Article

Hemodynamic changes comparing 2% lidocaine and 4% articaine with epinephrine 1: 100,000 in lower third molar surgery.

Oral and Maxillofacial Surgery, Pernambuco School of Dentistry, Universidade de Pernambuco-Faculdade de Odontologia de Pernambuco, Camaragibe, Pernambuco, Brazil.
The Journal of craniofacial surgery (Impact Factor: 0.81). 07/2012; 23(4):1204-11. DOI: 10.1097/SCS.0b013e31824f66a0
Source: PubMed

ABSTRACT An increase in blood pressure during dental treatment has been investigated with regard to potential medical risks since previous studies suggest that dental procedures may cause stress to the patient and, consequently, the cardiovascular system. The aim of the present study was to analyze hemodynamic changes following the administration of either 2% lidocaine (L100) or 4% articaine (A100) (both with epinephrine 1:100,000) in the surgical removal of symmetrically positioned lower third molars.
A prospective, randomized, double-blind, clinical trial was carried out involving 47 patients. Each patient underwent 1 surgery at each of 2 appointments--one under local anesthesia with L100 and the other with A100. The following parameters were assessed at 4 different times: systolic, diastolic, and mean blood pressure; heart rate; oxygen saturation; rate pressure product; and pressure rate quotient.
No hypertensive peak was observed in systolic, diastolic, and mean blood pressure at any evaluation time. Moreover, the type of anesthetic solution did not affect diastolic blood pressure, heart rate, or oxygen saturation during the surgeries. The pressure rate quotient was the only parameter to exhibit statistically significant differences between groups at different evaluation times (P < 0.05).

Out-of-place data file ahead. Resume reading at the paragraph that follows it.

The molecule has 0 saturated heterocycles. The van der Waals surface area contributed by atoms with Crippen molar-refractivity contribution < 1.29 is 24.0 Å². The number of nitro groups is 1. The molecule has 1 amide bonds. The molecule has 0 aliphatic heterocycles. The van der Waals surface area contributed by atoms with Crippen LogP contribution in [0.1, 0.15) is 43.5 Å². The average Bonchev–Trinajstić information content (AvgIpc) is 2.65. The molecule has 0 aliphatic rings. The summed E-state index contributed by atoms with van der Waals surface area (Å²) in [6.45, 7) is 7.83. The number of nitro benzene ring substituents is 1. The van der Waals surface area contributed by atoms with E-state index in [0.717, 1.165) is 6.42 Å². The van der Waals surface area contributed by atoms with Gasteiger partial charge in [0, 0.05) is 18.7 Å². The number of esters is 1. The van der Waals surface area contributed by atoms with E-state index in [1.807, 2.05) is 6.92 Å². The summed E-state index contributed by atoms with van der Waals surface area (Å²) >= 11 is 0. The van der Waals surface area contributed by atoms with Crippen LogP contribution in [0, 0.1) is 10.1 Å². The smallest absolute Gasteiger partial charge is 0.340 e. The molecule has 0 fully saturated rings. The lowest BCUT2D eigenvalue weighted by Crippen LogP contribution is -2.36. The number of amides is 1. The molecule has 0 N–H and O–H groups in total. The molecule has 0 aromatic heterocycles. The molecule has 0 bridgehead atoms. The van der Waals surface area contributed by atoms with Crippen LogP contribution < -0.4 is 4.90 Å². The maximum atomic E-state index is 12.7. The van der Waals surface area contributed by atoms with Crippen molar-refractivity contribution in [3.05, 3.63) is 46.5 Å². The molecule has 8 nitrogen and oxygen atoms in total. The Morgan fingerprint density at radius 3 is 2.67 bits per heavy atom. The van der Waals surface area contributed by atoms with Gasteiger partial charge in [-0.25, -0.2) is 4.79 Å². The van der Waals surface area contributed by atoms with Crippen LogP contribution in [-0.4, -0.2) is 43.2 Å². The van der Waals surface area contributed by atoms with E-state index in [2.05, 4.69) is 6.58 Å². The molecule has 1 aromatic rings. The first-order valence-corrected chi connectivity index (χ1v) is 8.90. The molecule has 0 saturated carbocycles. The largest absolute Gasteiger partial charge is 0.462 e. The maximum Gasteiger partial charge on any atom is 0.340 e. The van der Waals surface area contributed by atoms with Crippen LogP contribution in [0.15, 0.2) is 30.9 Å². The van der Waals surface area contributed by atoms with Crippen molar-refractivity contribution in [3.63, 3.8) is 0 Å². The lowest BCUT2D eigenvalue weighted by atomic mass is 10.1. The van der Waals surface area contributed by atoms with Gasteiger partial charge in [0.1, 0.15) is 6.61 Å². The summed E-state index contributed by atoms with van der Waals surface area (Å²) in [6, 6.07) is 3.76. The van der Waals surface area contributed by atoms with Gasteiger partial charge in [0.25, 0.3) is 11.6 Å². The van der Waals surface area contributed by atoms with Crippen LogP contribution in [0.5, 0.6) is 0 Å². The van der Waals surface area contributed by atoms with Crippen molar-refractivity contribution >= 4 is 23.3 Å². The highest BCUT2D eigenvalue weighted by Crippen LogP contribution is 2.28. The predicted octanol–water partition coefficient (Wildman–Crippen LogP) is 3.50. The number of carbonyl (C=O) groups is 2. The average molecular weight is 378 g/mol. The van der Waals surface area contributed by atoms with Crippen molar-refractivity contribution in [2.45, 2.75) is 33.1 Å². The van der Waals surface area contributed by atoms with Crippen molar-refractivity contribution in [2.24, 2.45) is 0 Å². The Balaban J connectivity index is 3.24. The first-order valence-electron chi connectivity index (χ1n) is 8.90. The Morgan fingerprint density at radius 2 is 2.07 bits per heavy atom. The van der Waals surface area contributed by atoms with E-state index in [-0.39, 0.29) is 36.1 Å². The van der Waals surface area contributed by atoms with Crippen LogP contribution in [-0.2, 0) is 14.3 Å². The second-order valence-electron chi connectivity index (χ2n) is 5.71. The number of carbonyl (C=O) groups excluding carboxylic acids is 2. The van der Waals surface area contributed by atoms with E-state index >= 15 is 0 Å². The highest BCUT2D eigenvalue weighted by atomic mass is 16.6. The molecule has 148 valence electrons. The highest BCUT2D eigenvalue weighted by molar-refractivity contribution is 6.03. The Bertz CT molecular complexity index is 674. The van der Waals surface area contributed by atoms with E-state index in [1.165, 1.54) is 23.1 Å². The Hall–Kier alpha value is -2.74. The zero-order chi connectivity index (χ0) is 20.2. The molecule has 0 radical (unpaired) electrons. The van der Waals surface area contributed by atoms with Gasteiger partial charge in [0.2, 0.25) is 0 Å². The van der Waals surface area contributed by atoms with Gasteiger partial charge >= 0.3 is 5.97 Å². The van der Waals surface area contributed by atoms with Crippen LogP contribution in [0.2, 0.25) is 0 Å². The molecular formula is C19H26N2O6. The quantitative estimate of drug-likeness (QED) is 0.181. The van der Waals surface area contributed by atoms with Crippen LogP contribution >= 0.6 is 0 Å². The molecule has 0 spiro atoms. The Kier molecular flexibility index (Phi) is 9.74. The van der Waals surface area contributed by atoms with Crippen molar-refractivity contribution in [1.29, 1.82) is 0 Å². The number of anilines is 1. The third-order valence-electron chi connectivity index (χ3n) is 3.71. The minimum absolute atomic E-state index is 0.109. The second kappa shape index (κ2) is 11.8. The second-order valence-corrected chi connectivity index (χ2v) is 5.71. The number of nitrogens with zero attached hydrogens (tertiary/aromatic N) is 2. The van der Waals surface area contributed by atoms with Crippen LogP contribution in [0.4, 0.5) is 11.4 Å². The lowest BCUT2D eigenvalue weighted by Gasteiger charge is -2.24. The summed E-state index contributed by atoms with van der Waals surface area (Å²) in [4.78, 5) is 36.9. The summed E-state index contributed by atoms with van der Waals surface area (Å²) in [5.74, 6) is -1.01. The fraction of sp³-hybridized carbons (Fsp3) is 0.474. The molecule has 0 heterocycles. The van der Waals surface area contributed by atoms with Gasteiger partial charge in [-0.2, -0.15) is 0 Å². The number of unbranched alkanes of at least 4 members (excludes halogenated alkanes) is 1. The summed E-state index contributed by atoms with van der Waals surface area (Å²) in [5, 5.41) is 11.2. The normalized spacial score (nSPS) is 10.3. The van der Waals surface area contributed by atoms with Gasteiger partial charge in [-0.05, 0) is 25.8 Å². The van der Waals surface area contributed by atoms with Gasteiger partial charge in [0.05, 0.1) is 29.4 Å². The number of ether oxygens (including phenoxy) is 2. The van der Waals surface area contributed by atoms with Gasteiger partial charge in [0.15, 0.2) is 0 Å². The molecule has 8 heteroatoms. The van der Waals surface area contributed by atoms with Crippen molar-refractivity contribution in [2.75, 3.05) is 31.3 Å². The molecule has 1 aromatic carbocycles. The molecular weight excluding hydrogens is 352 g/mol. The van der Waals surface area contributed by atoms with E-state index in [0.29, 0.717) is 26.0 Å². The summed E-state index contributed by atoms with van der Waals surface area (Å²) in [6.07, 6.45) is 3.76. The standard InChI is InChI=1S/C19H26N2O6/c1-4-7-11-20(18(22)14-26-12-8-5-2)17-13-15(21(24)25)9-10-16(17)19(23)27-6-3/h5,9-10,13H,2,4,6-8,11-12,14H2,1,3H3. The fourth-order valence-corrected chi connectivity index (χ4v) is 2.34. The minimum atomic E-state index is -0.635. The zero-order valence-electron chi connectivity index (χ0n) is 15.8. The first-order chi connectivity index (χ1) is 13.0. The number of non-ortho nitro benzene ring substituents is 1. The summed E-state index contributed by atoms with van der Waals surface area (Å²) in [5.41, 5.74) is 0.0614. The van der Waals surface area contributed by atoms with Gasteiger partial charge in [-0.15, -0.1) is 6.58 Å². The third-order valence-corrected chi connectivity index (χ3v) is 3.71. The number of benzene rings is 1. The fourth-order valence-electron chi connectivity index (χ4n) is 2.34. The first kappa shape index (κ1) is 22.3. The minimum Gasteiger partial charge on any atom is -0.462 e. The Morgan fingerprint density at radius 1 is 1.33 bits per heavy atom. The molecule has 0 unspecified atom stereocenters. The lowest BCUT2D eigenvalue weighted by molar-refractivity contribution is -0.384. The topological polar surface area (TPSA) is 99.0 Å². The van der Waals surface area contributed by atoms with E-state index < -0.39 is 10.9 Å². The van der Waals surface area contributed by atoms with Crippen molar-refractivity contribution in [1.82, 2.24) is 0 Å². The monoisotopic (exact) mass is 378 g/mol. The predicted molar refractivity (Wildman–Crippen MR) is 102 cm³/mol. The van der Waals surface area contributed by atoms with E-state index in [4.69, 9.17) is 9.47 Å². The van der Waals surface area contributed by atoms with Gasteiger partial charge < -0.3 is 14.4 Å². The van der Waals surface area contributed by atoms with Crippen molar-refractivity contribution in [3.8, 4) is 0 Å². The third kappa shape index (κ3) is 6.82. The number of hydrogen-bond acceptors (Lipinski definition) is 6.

The hemodynamic parameters evaluated in third molar surgery with 2% lidocaine and 4% articaine (both with epinephrine 1:100,000) did not show significant differences.

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    ABSTRACT: The control of hypertensive patients' blood pressure and heart rate using vasoconstrictors during surgical procedures under anesthesia is still a major concern in everyday surgical practice. This clinical trial aimed to evaluate the variation of blood pressure and heart rate in nonhypertensive and controlled hypertensive voluntary subjects undergoing oral surgery under local anesthesia with lidocaine hydrochloride and epinephrine at 1:100,000 (Alphacaine; DFL, Brazil), performed in the Oral Surgery Department, Dentistry School, Fluminense Federal University. In total, 25 voluntary subjects were divided into 2 groups: nonhypertensive (n = 15) and controlled hypertensives (n = 10). Blood pressure and heart rate were measured at 4 different times: T0, in the waiting room; T1, after placement of the surgical drapes; T2, 10 minutes after anesthesia injection; and T3, at the end of the surgical procedure. A statistically significant difference (P < 0.05) between the groups was found at times T0 and T2 for the systolic pressure but only at time T0 for the diastolic pressure. The assessment of the heart rate of both groups showed a statistically significant difference (P < 0.05) at time T1. An analysis of the employed anesthetic volume indicated no statistically significant difference (P > 0.05) between the amount administered to nonhypertensive and hypertensive subjects. It was concluded that the local anesthetics studied could safely be used in controlled hypertensive and nonhypertensive patients in compliance with the maximum recommended doses.
    The Journal of craniofacial surgery 05/2014; · 0.81 Impact Factor

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